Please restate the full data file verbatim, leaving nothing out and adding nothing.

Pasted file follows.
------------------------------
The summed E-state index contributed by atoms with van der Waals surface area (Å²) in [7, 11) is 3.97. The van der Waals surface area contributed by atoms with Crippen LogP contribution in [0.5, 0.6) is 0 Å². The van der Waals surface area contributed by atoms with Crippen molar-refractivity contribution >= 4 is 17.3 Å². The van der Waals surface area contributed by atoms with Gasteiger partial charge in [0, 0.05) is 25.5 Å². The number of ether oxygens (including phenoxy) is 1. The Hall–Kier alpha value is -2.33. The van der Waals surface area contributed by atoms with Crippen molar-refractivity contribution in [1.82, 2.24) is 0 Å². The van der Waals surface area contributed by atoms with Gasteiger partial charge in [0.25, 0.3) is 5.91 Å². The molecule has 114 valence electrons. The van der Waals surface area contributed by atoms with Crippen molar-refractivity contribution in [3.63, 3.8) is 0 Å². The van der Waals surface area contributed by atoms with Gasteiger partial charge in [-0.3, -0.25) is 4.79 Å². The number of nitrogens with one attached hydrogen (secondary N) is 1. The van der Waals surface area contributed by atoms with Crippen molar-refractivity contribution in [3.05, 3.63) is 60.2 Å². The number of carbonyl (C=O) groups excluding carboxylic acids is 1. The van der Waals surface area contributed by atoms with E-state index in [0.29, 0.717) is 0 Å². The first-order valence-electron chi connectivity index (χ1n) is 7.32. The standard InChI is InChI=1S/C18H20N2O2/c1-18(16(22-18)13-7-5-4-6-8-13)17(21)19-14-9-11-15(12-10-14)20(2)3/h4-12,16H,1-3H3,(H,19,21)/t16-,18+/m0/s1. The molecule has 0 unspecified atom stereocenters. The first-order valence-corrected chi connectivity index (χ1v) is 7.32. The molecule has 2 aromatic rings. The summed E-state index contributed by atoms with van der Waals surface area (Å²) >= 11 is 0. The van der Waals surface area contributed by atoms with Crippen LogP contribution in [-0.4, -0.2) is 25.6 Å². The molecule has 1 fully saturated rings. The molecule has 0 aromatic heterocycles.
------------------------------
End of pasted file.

The summed E-state index contributed by atoms with van der Waals surface area (Å²) in [7, 11) is 3.97. The van der Waals surface area contributed by atoms with Crippen LogP contribution in [0.5, 0.6) is 0 Å². The van der Waals surface area contributed by atoms with Crippen molar-refractivity contribution >= 4 is 17.3 Å². The van der Waals surface area contributed by atoms with Gasteiger partial charge in [0, 0.05) is 25.5 Å². The number of ether oxygens (including phenoxy) is 1. The Hall–Kier alpha value is -2.33. The van der Waals surface area contributed by atoms with Crippen molar-refractivity contribution in [1.82, 2.24) is 0 Å². The van der Waals surface area contributed by atoms with Gasteiger partial charge in [0.25, 0.3) is 5.91 Å². The molecule has 114 valence electrons. The van der Waals surface area contributed by atoms with Crippen molar-refractivity contribution in [3.63, 3.8) is 0 Å². The van der Waals surface area contributed by atoms with Gasteiger partial charge in [-0.3, -0.25) is 4.79 Å². The number of nitrogens with one attached hydrogen (secondary N) is 1. The van der Waals surface area contributed by atoms with Crippen molar-refractivity contribution in [3.05, 3.63) is 60.2 Å². The number of carbonyl (C=O) groups excluding carboxylic acids is 1. The van der Waals surface area contributed by atoms with E-state index in [0.29, 0.717) is 0 Å². The first-order valence-electron chi connectivity index (χ1n) is 7.32. The standard InChI is InChI=1S/C18H20N2O2/c1-18(16(22-18)13-7-5-4-6-8-13)17(21)19-14-9-11-15(12-10-14)20(2)3/h4-12,16H,1-3H3,(H,19,21)/t16-,18+/m0/s1. The molecule has 0 unspecified atom stereocenters. The first-order valence-corrected chi connectivity index (χ1v) is 7.32. The molecule has 2 aromatic rings. The summed E-state index contributed by atoms with van der Waals surface area (Å²) >= 11 is 0. The van der Waals surface area contributed by atoms with Crippen LogP contribution in [-0.4, -0.2) is 25.6 Å². The molecule has 1 fully saturated rings. The molecule has 0 aromatic heterocycles.